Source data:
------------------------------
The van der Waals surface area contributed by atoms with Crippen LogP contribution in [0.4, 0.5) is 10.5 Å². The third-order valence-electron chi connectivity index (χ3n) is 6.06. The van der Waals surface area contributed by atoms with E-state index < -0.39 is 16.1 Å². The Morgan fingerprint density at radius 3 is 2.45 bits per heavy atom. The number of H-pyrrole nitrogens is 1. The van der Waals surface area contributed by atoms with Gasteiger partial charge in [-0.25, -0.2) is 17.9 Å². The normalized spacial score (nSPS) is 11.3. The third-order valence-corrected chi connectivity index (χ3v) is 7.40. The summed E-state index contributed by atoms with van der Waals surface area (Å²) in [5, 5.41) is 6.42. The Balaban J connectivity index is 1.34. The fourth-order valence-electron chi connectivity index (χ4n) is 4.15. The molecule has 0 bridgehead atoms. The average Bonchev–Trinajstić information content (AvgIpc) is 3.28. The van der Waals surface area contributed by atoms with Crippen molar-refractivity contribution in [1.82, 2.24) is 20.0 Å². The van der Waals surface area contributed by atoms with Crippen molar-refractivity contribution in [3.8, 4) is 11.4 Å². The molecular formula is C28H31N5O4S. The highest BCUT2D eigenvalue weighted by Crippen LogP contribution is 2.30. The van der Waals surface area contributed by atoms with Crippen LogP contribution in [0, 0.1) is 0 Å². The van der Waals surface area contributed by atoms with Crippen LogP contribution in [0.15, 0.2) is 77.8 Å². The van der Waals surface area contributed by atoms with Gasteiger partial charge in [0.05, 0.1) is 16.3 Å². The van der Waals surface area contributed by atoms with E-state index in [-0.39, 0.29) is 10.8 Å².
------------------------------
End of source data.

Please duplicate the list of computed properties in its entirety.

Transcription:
The van der Waals surface area contributed by atoms with Crippen LogP contribution in [0.4, 0.5) is 10.5 Å². The third-order valence-electron chi connectivity index (χ3n) is 6.06. The van der Waals surface area contributed by atoms with E-state index < -0.39 is 16.1 Å². The Morgan fingerprint density at radius 3 is 2.45 bits per heavy atom. The number of H-pyrrole nitrogens is 1. The van der Waals surface area contributed by atoms with Gasteiger partial charge in [-0.25, -0.2) is 17.9 Å². The normalized spacial score (nSPS) is 11.3. The third-order valence-corrected chi connectivity index (χ3v) is 7.40. The summed E-state index contributed by atoms with van der Waals surface area (Å²) in [5, 5.41) is 6.42. The Balaban J connectivity index is 1.34. The fourth-order valence-electron chi connectivity index (χ4n) is 4.15. The molecule has 0 bridgehead atoms. The average Bonchev–Trinajstić information content (AvgIpc) is 3.28. The van der Waals surface area contributed by atoms with Crippen molar-refractivity contribution in [1.82, 2.24) is 20.0 Å². The van der Waals surface area contributed by atoms with Crippen molar-refractivity contribution in [3.8, 4) is 11.4 Å². The molecular formula is C28H31N5O4S. The highest BCUT2D eigenvalue weighted by Crippen LogP contribution is 2.30. The van der Waals surface area contributed by atoms with Crippen LogP contribution in [0, 0.1) is 0 Å². The van der Waals surface area contributed by atoms with Crippen LogP contribution in [0.15, 0.2) is 77.8 Å². The van der Waals surface area contributed by atoms with Gasteiger partial charge in [0.05, 0.1) is 16.3 Å². The van der Waals surface area contributed by atoms with E-state index in [-0.39, 0.29) is 10.8 Å².